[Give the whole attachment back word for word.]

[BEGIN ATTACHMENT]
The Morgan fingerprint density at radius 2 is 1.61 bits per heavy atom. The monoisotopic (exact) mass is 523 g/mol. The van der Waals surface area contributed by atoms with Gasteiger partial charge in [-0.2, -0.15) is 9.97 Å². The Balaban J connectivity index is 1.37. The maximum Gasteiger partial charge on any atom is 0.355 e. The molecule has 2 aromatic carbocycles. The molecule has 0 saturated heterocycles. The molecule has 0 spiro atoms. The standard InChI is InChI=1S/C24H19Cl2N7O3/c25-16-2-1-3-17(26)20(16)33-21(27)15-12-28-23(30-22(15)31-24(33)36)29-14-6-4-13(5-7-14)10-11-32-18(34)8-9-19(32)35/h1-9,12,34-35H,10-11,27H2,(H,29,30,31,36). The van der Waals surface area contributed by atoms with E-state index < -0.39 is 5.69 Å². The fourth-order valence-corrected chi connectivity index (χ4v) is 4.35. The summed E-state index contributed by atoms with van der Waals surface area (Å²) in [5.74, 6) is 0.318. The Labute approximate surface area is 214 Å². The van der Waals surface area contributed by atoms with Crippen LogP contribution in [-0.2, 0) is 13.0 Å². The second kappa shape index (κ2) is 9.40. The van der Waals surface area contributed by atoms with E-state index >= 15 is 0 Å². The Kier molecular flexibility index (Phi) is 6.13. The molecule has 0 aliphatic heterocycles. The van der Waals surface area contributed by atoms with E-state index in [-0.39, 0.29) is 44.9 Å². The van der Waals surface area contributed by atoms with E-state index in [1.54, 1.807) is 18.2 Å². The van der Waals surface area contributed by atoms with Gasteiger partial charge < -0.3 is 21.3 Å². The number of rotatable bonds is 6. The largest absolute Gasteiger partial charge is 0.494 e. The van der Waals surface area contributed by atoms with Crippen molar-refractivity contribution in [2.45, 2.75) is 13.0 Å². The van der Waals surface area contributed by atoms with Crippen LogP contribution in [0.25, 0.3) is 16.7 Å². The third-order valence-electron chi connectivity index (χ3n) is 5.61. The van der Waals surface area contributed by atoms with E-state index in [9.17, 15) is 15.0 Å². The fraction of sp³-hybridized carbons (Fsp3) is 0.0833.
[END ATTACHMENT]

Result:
The Morgan fingerprint density at radius 2 is 1.61 bits per heavy atom. The monoisotopic (exact) mass is 523 g/mol. The van der Waals surface area contributed by atoms with Gasteiger partial charge in [-0.2, -0.15) is 9.97 Å². The Balaban J connectivity index is 1.37. The maximum Gasteiger partial charge on any atom is 0.355 e. The molecule has 2 aromatic carbocycles. The molecule has 0 saturated heterocycles. The molecule has 0 spiro atoms. The standard InChI is InChI=1S/C24H19Cl2N7O3/c25-16-2-1-3-17(26)20(16)33-21(27)15-12-28-23(30-22(15)31-24(33)36)29-14-6-4-13(5-7-14)10-11-32-18(34)8-9-19(32)35/h1-9,12,34-35H,10-11,27H2,(H,29,30,31,36). The van der Waals surface area contributed by atoms with E-state index < -0.39 is 5.69 Å². The fourth-order valence-corrected chi connectivity index (χ4v) is 4.35. The summed E-state index contributed by atoms with van der Waals surface area (Å²) in [5.74, 6) is 0.318. The Labute approximate surface area is 214 Å². The van der Waals surface area contributed by atoms with Crippen LogP contribution in [-0.2, 0) is 13.0 Å². The second kappa shape index (κ2) is 9.40. The van der Waals surface area contributed by atoms with E-state index >= 15 is 0 Å². The Kier molecular flexibility index (Phi) is 6.13. The molecule has 0 aliphatic heterocycles. The van der Waals surface area contributed by atoms with E-state index in [-0.39, 0.29) is 44.9 Å². The van der Waals surface area contributed by atoms with E-state index in [1.54, 1.807) is 18.2 Å². The van der Waals surface area contributed by atoms with Gasteiger partial charge < -0.3 is 21.3 Å². The number of rotatable bonds is 6. The largest absolute Gasteiger partial charge is 0.494 e. The van der Waals surface area contributed by atoms with Crippen molar-refractivity contribution in [2.45, 2.75) is 13.0 Å². The van der Waals surface area contributed by atoms with Crippen LogP contribution in [0.25, 0.3) is 16.7 Å². The third-order valence-electron chi connectivity index (χ3n) is 5.61. The van der Waals surface area contributed by atoms with E-state index in [9.17, 15) is 15.0 Å². The fraction of sp³-hybridized carbons (Fsp3) is 0.0833.